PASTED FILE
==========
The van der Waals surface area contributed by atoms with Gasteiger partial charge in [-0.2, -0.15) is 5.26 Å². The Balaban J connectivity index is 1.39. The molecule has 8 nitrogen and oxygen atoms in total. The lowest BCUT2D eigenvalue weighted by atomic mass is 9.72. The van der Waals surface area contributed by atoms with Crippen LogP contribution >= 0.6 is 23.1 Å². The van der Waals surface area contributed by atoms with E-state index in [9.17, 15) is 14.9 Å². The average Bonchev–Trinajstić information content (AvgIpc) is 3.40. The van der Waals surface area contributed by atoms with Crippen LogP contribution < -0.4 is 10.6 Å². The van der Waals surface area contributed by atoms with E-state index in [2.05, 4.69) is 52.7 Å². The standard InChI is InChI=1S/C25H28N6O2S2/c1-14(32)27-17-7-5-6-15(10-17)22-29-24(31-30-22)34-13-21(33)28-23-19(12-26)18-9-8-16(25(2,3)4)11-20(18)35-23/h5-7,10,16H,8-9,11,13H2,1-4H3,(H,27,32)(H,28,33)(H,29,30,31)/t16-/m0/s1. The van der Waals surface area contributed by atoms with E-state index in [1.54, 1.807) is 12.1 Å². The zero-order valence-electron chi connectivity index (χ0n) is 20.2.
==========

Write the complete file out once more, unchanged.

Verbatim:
The van der Waals surface area contributed by atoms with Gasteiger partial charge in [-0.2, -0.15) is 5.26 Å². The Balaban J connectivity index is 1.39. The molecule has 8 nitrogen and oxygen atoms in total. The lowest BCUT2D eigenvalue weighted by atomic mass is 9.72. The van der Waals surface area contributed by atoms with Crippen LogP contribution >= 0.6 is 23.1 Å². The van der Waals surface area contributed by atoms with E-state index in [9.17, 15) is 14.9 Å². The average Bonchev–Trinajstić information content (AvgIpc) is 3.40. The van der Waals surface area contributed by atoms with Crippen LogP contribution < -0.4 is 10.6 Å². The van der Waals surface area contributed by atoms with E-state index in [2.05, 4.69) is 52.7 Å². The standard InChI is InChI=1S/C25H28N6O2S2/c1-14(32)27-17-7-5-6-15(10-17)22-29-24(31-30-22)34-13-21(33)28-23-19(12-26)18-9-8-16(25(2,3)4)11-20(18)35-23/h5-7,10,16H,8-9,11,13H2,1-4H3,(H,27,32)(H,28,33)(H,29,30,31)/t16-/m0/s1. The van der Waals surface area contributed by atoms with E-state index in [1.54, 1.807) is 12.1 Å². The zero-order valence-electron chi connectivity index (χ0n) is 20.2.